How to Calm the #*&@ Down: Interview Tips and Tricks from a Senior Recruiter
Alright, you read our article on writing your best resume and now you’re preparing for an interview - congrats! How do you ensure that you nail the interview and increase your odds of getting an offer for the position? Although having to prove your worth to a stranger in 60 minutes or less won’t always be a walk in the park, we have gathered the following tips and tricks from the best of the best at Level to help reduce the anxiety that comes with interviewing. Read on for our best practices in interview preparation.
Before the interview:
Review the job description - make sure you know the requirements and duties associated with the role for which you’re interviewing.
Research the company - make sure you know what the company does, the basic background of the person you will be speaking with (calling all social media stalkers!), and the ins and outs of the position. This will reduce the amount of "put on the spot" moments and help you remain calm, collected and confident. If you really want to impress, research beyond the company's web page. Have they been mentioned in the news lately? Bring that up and show you know your stuff. In the end, you should have a high level understanding of what the company does, as well as an answer for why you want to work there.
Find out who you’re interviewing with (if possible) - this is one of the great benefits to working with a firm like Level - we have inside knowledge and connections that allow us to work with hiring managers directly, and we can tell you who you’ll be speaking with.
Once you know who will be interviewing you, look them up on LinkedIn to find out what their role is at the company, what their background is, and to see if you have any shared experiences or interests that you can bring up during the interview.
Be flexible - with your time. We’re not asking you to be Simone Biles, but if a manager suggests an interview time or alternate location, make it work! If you are difficult during the interview process the interviewer will assume that is a reflection of how you will be as an employee.
During the interview:
Ensure that you have a stable internet connection and/or cell service for the duration of the interview.
For video interviews - ensure that you are in a well-lit and secluded place (with a low chance for intrusions). You should be dressed business professional (at least from the waist up) and have made some effort to look well put together.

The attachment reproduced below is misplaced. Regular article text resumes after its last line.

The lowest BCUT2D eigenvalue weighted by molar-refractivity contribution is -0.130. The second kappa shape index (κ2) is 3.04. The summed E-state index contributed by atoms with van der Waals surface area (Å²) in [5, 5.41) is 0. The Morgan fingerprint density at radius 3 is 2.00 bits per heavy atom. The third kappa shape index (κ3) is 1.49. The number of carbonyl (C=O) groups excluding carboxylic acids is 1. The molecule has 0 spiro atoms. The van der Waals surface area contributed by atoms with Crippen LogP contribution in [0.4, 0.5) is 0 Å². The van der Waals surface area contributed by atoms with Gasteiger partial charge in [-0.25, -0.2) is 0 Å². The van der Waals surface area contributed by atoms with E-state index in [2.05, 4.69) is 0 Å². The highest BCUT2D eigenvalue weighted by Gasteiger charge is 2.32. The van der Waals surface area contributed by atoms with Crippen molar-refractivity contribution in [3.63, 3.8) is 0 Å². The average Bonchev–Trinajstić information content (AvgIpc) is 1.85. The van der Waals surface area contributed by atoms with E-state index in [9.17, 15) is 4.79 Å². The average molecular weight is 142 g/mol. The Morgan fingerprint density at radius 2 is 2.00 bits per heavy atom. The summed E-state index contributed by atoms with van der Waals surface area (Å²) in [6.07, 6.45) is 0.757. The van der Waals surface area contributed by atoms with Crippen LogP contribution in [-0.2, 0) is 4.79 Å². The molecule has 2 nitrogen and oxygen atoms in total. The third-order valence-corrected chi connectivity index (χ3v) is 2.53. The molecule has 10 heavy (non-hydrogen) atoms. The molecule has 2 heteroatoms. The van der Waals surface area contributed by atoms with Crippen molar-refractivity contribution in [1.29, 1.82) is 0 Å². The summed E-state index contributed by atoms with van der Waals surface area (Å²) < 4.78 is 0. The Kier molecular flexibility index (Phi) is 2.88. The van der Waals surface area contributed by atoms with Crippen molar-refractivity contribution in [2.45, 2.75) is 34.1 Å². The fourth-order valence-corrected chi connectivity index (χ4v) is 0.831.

Be on time (better yet, be early!) - this seems obvious but candidates arriving late for interviews seems to be common practice. If you are having trouble getting into the Zoom / Teams / WebEx meeting, it’s better to know that 5-10 minutes ahead of the interview so you have time to troubleshoot - or worst case scenario, you have time to let the interviewer know you’re having trouble and you can collaborate to find a work-around.
Be able to speak to your resume and be confident in what you know. You should be able to comfortably reflect on your previous experiences and speak to your knowledge around every single thing listed on your resume.
Avoid being negative, especially when speaking about previous employers.
Be prepared for the typical interview questions. In every interview you will have to respond to some variation of "tell me about yourself", "what is your greatest achievement", "what are your strengths and weaknesses". This is your opportunity to stand out. Here is a great article on how to craft creative responses to common questions.
Ask Questions - asking relevant questions based on the conversation shows that you pay attention to detail and will show the interviewer that you are interested in the role and in the organization. Here are a few questions we always recommend asking:
What can you tell me about the company culture?
How long have you been with the company? What is your favorite part about working here?
What is the company’s stance on diversity and inclusion, and what work is being done in this space?
How will my performance be measured in this role?
Have the last word - make sure to ask what the next step will be or what the time frame is for hiring. This will force the interviewer to think about those things if they have not already and will give you some clarity of what to expect. If you are feeling really bold you can even ask if they feel you are a good fit for the role or if you said anything that has made them doubt you. If so, this would be the time to mitigate those doubts.
After the interview:
Follow up with your recruiter, if applicable, to let them know how the interview went from your perspective.
Write a thank you letter to your interviewer(s) that reiterates 1) your interest in the position and company and 2) why you are the best fit for the role.
Your thank you letter should be specific and reference tools, technologies, skills, and experience that came up in the interview.
These tips are not a magic formula to land a job, but they can greatly improve your odds by making sure you are prepared, confident and not getting lumped in with the crowd of other candidates. For more personalized tips or to get help finding your dream job you can reach out to any of the experienced recruiters at Level D&I Solutions by emailing your resume to email@example.com or by filling out a quick application on our careers page.
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